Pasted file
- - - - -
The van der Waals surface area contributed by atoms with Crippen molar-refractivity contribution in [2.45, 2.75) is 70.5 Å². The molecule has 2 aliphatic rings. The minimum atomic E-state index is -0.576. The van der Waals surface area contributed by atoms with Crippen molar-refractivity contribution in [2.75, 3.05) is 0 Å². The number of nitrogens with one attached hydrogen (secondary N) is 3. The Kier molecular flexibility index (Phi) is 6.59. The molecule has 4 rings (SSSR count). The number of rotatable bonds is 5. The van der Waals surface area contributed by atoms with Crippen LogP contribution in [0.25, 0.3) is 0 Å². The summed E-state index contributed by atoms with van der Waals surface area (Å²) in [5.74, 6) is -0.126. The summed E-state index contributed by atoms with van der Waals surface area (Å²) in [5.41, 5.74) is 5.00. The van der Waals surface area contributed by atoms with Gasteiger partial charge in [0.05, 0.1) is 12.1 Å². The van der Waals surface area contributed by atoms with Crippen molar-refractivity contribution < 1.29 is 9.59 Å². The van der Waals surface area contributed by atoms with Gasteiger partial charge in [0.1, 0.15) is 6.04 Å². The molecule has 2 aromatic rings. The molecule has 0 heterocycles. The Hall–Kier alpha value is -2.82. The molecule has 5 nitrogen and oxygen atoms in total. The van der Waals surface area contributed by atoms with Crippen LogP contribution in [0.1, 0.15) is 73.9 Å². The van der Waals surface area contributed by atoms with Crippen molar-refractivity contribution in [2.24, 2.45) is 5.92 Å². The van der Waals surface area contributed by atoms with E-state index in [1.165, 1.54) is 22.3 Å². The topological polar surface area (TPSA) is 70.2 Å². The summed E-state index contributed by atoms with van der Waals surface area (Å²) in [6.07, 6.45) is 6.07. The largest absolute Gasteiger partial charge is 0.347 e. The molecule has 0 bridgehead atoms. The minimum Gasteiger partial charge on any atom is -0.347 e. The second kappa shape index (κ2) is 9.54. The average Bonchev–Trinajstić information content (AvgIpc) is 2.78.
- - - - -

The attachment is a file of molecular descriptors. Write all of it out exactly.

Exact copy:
The van der Waals surface area contributed by atoms with Crippen molar-refractivity contribution in [2.45, 2.75) is 70.5 Å². The molecule has 2 aliphatic rings. The minimum atomic E-state index is -0.576. The van der Waals surface area contributed by atoms with Crippen molar-refractivity contribution in [2.75, 3.05) is 0 Å². The number of nitrogens with one attached hydrogen (secondary N) is 3. The Kier molecular flexibility index (Phi) is 6.59. The molecule has 4 rings (SSSR count). The number of rotatable bonds is 5. The van der Waals surface area contributed by atoms with Crippen LogP contribution in [0.25, 0.3) is 0 Å². The summed E-state index contributed by atoms with van der Waals surface area (Å²) in [5.74, 6) is -0.126. The summed E-state index contributed by atoms with van der Waals surface area (Å²) in [5.41, 5.74) is 5.00. The van der Waals surface area contributed by atoms with Gasteiger partial charge in [0.05, 0.1) is 12.1 Å². The van der Waals surface area contributed by atoms with Crippen molar-refractivity contribution < 1.29 is 9.59 Å². The van der Waals surface area contributed by atoms with Gasteiger partial charge in [0.1, 0.15) is 6.04 Å². The molecule has 2 aromatic rings. The molecule has 0 heterocycles. The Hall–Kier alpha value is -2.82. The molecule has 5 nitrogen and oxygen atoms in total. The van der Waals surface area contributed by atoms with Crippen LogP contribution in [0.1, 0.15) is 73.9 Å². The van der Waals surface area contributed by atoms with Crippen molar-refractivity contribution in [2.24, 2.45) is 5.92 Å². The van der Waals surface area contributed by atoms with E-state index in [1.165, 1.54) is 22.3 Å². The topological polar surface area (TPSA) is 70.2 Å². The summed E-state index contributed by atoms with van der Waals surface area (Å²) in [6.07, 6.45) is 6.07. The largest absolute Gasteiger partial charge is 0.347 e. The molecule has 0 bridgehead atoms. The minimum Gasteiger partial charge on any atom is -0.347 e. The second kappa shape index (κ2) is 9.54. The average Bonchev–Trinajstić information content (AvgIpc) is 2.78.